After the mapping, my first treatment occurred. It felt like a mini-jack hammer pounding on my head (with ten second breaks) for 20 minutes. Oh, goodness, what have I gotten myself into? Would I be able to endure this day after day for weeks?
The first seven days were a challenge. Relief came over me when each treatment was over. Headaches occurred most days and at night, I would wake up multiple times. I wanted to be positive for my family and friends but I probably caused them more concern. I dreaded going in.
Yet, day eight, the intensity lessened, or was I becoming accustomed to the sensation? It didn’t matter; it was easier.
I could do this!
That’s my experience today, day 15. I have hope in this non-medication therapy for depression to lessen and lighten the dark cloud surrounding me.
Checkin for the next leg of my unusual trek during this crazy pandemic.
This is a page turner! If you like suspense, a clean novel, and family ties this may be the book for you. I won You Were Always Mine from a Goodreads’ giveaway and was not familiar with the author. Her writing is brilliant and kept me engaged from page one on. Her characters fill their roles with authenticity. A dedicated mother of two boys loses her husband in an unusual hunting accident. As her life spins out of control, she discovers secrets that leave her unsettled about his death and her future. I recommend You Were Always Mine. Subjects in the book include adoption, marriage, friendship and betrayal.
Thank you to Goodreads and Nicole Baart for this opportunity to read this book. My own honest, opinions are expressed in this review.
I delighted in this novel, another in the Bow Street runners series. Joanna works her heart to the bone at the Blue Hedge Inn her family owns. She watches over her young brother and her aging mother who are her world. The Inn’s holds a rough crowd in the lower class section of Dover, England, but it’s her life and she must make ends meet to pay the rent. Unbeknownst to her, an undercover officer has taken up residence under her roof, with the name of Alexander Morton. He’s not the usual customer since he pays ahead of time for his room and board. The bar brings in ruffians and some aren’t who they seem to be.
I enjoyed the intrigue and mystery played out in the plot. The two main characters cannot deny the chemistry that develops between them. Alexander struggles to maintain his strong, godly beliefs while he discovers who is smuggling at the docks. The author incorporates some humorous and colorful characters, such as Mr. Nutbrown, who only speaks through his puppet and skips paying his bill by climbing out his window.
Michelle Griep, one of my favorite writers, brings depth, true human flaws plus graces into her books. She clearly believes that faith in God is worth clinging to in any circumstance. My thanks to NetGalley for the opportunity to read and review The Innkeeper’s Daughter. All thoughts are my own.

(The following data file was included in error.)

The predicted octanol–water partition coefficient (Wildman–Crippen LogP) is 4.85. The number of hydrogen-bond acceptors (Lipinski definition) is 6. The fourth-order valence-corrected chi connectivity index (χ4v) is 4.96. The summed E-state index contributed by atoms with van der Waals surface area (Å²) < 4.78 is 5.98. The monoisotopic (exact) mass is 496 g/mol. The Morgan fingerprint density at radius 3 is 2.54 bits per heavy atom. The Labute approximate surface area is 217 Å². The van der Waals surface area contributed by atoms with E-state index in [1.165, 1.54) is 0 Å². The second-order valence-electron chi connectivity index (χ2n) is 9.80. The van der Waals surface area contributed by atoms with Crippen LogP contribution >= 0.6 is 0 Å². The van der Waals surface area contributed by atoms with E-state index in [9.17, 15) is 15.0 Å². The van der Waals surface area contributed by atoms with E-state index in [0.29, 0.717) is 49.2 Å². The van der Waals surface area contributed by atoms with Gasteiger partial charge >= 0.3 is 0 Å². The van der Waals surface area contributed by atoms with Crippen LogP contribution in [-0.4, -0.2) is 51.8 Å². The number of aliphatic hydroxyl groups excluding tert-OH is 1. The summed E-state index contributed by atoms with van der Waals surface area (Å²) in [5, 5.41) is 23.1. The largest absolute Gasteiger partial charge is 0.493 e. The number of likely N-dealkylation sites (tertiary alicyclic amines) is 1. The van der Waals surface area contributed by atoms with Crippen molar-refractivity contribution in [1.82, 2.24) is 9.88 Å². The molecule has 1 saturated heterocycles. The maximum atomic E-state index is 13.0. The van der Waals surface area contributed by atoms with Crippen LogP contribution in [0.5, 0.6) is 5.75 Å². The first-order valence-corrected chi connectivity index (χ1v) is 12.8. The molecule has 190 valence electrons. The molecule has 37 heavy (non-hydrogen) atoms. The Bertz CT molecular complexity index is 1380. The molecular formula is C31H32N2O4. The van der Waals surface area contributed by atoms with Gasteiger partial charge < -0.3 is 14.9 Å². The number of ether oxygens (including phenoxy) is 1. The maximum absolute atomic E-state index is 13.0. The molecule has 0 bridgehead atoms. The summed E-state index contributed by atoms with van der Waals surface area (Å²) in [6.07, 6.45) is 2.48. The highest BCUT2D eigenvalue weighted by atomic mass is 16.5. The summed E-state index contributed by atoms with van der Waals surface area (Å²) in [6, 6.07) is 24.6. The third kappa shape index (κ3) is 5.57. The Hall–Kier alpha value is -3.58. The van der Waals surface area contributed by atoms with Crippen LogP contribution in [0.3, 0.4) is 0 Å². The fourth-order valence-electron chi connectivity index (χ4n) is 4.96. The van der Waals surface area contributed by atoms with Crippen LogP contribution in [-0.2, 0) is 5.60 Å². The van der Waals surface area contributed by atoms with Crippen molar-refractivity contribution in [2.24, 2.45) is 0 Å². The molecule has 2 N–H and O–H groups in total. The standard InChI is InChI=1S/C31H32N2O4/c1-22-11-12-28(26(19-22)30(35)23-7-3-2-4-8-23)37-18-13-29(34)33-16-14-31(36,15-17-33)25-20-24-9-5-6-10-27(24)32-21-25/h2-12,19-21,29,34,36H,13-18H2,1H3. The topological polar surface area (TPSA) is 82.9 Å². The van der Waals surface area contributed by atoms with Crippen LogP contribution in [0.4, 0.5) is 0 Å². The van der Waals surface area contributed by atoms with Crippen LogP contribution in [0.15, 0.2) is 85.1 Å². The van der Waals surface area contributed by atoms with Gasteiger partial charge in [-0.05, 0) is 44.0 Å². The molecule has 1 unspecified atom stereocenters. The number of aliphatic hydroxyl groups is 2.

The well defined characters in The Weaver’s Daughter face family loyalty while risking integrity. Kate Dearbourne lives in a community that survives on their weaving trade steep in tradition. Henry Stockton returns home from the Three Years War, seeking solace and restoration. Instead, he finds a battle about to explode between his wealthy, visionary family and the local weavers.
Kate’s eyes begin to open to her father’s stubborn ways as she continues to run into Henry. Both Kate and Henry must find their place with God, themselves, and the ongoing weaver’s barrage against progress. Henry struggles inwardly looking for his own path. Kate challenges everything she’s always known, even the suitor her father desires for her.
The Weaver’s Daughter moves quickly, delves into history, and shows the reader the real heart of her characters. I enjoyed this novel set in the Industrial Revolution.
I received a copy from Net Galley and Thomas Nelson Fiction. I was not compensated for this review. All thoughts are my own.
This brilliant book ranks as the best book I’ve read in months! Katie Ganshert births a marvelous group of characters. Each one vital to the depth of emotions that run through a community when forced to integrate two school districts. Racism pitted against living out one’s faith and beliefs caused this reader to search my own heart and mind. The players all have a voice revealing the angst behind their actions. The parents, teachers, and students affected, create dramatic statements. What would you do in their situations? This timely and delicate subject makes No One Ever Asked a must read. I received a complimentary copy of this book from Thomas Nelson through NetGalley. Opinions expressed in this review are completely my own.